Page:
Phyrgia was an ancient civilization that ruled mainly in the west of Central Anatolia in Turkey between 1200- 700 BC. It was divided into two regions in ancient times. The area between the Red River and the Lydian region was called ”Phyrigia Megale” while the region covering the provinces of Eskişehir, Afyonkarahisar, and Kütahya was called ”Phyrigia Micra” or Phyrigian Valley. This region is an old volcanic area with tuff rock and deep valleys. Phyrigians believed that Mother Goddess Cybele lived in high places like cliffs and valleys, therefore, they built their sacred monuments in such places. As a result, the area known as Phyrigian Valley became culturally and politically more dominant. The Phrygian remains are more prominent within this region for that reason. The ancient site is on UNESCO World Heritage Tentative List.
Here are some of the most impressive Phrygian remains in Anatolia.
Yazılıkaya, meaning ”Inscribed Rock” in Turkish, is a religious rock-cut monument dedicated to King Midas of Phrygia. It is located in Eskişehir province.
The area is also known as Midas City due to the monument.
The scenery of the Midas City
Little Yazılıkaya (Unfinished Monument)
This rock-cut facade was planned but never finished due to the disproportionality of the architectural elements as researchers suggest, hence the name Unfinished Monument. It is locally known as Küçük (Little) Yazılıkaya since it was planned to be the smaller version of Yazılıkaya. It dates back to 7th or 8th century and it is 7 meters high.
It dates back to the 6th century BC. Because of the inscription of ”Areyastin” on the surface, it is known as Areyastis Monument. The word is believed to be another name for Cybele. It is the best preserved Phrygian monumental facade. The absence of the niche and the lack of decoration on the left side suggests that the monument was left unfinished. While the writings on the monument can be read, the meanings are not clear.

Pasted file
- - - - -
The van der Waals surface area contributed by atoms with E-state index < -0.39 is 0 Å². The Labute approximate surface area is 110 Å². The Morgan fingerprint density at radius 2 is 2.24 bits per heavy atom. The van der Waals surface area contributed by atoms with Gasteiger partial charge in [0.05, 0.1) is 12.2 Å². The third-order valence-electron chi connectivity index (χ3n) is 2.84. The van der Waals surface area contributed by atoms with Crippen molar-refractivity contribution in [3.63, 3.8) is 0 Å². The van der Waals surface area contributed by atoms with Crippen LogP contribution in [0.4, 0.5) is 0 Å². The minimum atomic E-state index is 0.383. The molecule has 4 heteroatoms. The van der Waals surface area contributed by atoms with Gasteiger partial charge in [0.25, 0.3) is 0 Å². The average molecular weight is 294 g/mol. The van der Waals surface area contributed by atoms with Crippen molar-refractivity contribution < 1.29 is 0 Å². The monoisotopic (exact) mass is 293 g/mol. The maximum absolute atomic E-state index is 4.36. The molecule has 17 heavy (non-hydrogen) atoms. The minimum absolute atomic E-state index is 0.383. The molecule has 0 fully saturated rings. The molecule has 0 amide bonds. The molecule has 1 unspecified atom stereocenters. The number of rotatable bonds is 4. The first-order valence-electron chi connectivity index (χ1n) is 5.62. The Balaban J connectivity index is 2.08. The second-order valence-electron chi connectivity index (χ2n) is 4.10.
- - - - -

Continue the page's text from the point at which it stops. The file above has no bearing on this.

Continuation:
It is located in Seyitgazi, Eskişehir, and was built between the 3rd and 1st century BC. This tomb monument was carved into a rock and it was also used during the Roman and Byzantine periods with additional changings.
Kırkgöz Rocks (Rock of the Forty Eyes)
The tomb monument dates back to the 8th century BC and it was used during the Hellenistic, Roman, and Byzantine periods. During the Byzantine period, a multi-storied settlement was carved in the rocks, with multiple passages, chambers, and stairways. It also draws attention for the human face silhouette that can be seen from the side.
Aslankaya (Lion’s Rock)
The monument is dedicated to Cybele as well and is located in Afyonkarahisar and dates back to the 6th century BC. In the gables, there are two reliefs that might be sphinx. Although researchers suggest that they might also be lions or griffins. The facade is carved with geometrical patterns, and there is a small niche in the middle that is surrounded by two lion figures and it is used to house Cybele’s statue. As she was associated with them, Cybele was usually accompanied by lions in her representations.
Unfortunately, the right side of the monument, part of a niche, and the relief of the mother goddess were damaged by an explosion in 1993. In 1994, the Cybele statue in the niche was destroyed. The monument suffered more damage from the treasure hunters than from the harsh weather conditions.
The fortress was built in the 7th or 8th century. It resembles a typical Byzantine castle but it is believed that the site was already in use during the Phrygian period to guard the valley.